Help & Advice for Landlords
Buy-to-let (BTL) is an attractive prospect for many investors at the moment. While the days of BTL millionaires are long gone, it can certainly be a profitable investment strategy. Steady rent prices, lower house prices and mind-bogglingly-low mortgage rates create the perfect storm for first-time investors to begin building their property portfolio.
It is every landlord's nightmare when a tenant leaves their property in a state of disarray before the tenancy has ended. Unfortunately, some tenants disappear when money is tight but rent is due. It represents a major headache for landlords as, technically, the tenant still has a number of legal rights thanks to the terms laid out on their tenancy agreement form.
With the state of the housing market ushering in more renters than ever before, an increasing number of tenants are looking to make their temporary home as beautiful as they can. A DIY session is beneficial to renters as they can make a rented house a home in a vast number of ways but it also beneficial to landlords as tenants who feel they are living in a nice dwelling are more inclined to look after the property.
Handing over the keys to an asset worth in excess of £150,000 to (barring a couple of brief meetings) a total stranger has to be one of the hardest duties of a landlord. Similarly, the tenant is parting with hundreds of pounds each month to be put up in a well-maintained property. What's to say their landlord will be trustworthy enough to provide as much?
While more people turn to rental accommodation as a cost-effective way of living, an increased amount of investors are deciding to enter the property market to cater for the demand. Collecting the rent and finding a suitable tenant might sound easy from the perspective of a buy-to-let newbie. However, underestimating the many crucial roles of a landlord could permanently damage the reputation of a property owner, leaving their nest egg aspirations in tatters.
The key to becoming a successful member of the buy-to-let community lies within an attentive approach. For instance, you shouldn't need an industry insider to inform you that tenants require more than a set of keys to be truly satisfied with your service. Becoming a landlord means having to deal with any property repairs and maintenance to ensure that your own asset is in a habitable condition. You must also keep your documentation in-date and protect your tenant's deposit using a government approved scheme.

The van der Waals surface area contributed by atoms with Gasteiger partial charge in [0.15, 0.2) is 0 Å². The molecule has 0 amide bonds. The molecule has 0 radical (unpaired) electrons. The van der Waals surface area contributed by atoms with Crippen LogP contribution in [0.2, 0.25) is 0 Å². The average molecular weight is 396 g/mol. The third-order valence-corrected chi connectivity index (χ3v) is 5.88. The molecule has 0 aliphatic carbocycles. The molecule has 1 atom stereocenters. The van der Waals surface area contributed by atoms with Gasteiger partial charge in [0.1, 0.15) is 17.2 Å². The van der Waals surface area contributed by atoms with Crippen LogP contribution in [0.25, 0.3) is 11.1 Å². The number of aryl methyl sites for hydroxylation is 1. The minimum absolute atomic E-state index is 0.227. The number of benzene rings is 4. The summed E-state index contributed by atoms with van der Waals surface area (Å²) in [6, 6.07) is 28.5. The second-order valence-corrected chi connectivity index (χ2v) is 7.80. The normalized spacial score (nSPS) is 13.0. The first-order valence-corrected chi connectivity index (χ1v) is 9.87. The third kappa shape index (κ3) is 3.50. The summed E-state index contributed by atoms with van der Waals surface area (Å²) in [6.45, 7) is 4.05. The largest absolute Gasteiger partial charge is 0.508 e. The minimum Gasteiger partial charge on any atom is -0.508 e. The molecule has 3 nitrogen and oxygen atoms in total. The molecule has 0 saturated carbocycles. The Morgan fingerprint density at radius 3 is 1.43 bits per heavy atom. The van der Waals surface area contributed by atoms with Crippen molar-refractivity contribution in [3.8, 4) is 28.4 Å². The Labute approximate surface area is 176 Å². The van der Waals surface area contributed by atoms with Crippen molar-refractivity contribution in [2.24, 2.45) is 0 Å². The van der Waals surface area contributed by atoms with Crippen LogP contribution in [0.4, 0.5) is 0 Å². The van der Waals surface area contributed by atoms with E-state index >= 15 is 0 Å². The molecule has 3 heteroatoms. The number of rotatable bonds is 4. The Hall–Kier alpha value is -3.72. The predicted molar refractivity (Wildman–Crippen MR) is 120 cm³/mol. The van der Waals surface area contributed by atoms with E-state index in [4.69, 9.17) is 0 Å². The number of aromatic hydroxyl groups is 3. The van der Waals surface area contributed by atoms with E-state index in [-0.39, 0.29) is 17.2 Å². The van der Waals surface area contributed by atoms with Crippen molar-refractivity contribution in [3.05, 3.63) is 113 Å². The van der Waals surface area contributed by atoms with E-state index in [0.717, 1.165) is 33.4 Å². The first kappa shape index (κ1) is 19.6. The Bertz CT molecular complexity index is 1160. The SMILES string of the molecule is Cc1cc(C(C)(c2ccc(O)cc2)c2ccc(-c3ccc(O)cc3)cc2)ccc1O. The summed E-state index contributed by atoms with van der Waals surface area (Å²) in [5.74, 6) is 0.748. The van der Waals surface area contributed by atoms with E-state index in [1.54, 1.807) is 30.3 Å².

If such requirements have only just come to light, you've a little more to learn about your new side project before making an investment. Fortunately for you, we've included valuable nuggets of information on the ins and outs of property renting in our handy guides, written specifically for aspiring landlords.
Is it for you?
Few people won't be interested in the chance to earn a little extra income on the side of their main job, but not all are suitable to take up this opportunity. You have to determine whether a hands-on role, involving plenty of face-to-face communication really lends itself to your traits and qualities.
As far as the individual qualities are concerned, landlords much be reachable and organised if they're to earn the trust of their tenants. They must be motivated to succeed and, much like any business owner, professional in their approach when addressing a situation. We'll give you the low-down on exactly what's required before you delve deep into your new role.
Aside from acting as the first port of call in the event of a problem, landlords are required to keep their property in suitable condition whilst it's being rented out.
Any maintenance and repair costs fall at the feet of a landlord, as does the duty of providing documents like gas safety certificates. In this particular instance, an annual inspection of gas supply and gas appliances must be carried out by a qualified engineer. Failure to comply with regulations may lead to prosecution, with fines of up to £25,000 handed out to the worst culprits. Our articles detail exactly what's required of you during a short-hold tenancy, along with advice on how to retain possession of your asset.
The market at present
Finally, we'll aim to teach you a thing or two about why so many are flocking to the buy-to let market.
For many, the rental property represents a highly attractive investment in a time of low rates and stock market volatility. Economic uncertainty means the families of Britain are now finding it harder to raise enough money to buy a house, leaving them with no other option but to delay their move and seek a short-term solution.
On the other hand, those left less wealthy by the recession are having to curb their long-term aspirations and remain in 'generation rent' as they search for a new vacancy or opportunity to arise. As our articles state, it's now up to the landlords of Britain to provide a suitable stop-gap while they lull over their next significant step in life.
Armed with such knowledge and a desirable property, there should be nothing stopping you from becoming a reputable, successful and trustworthy landlord on your first venture into the housing market.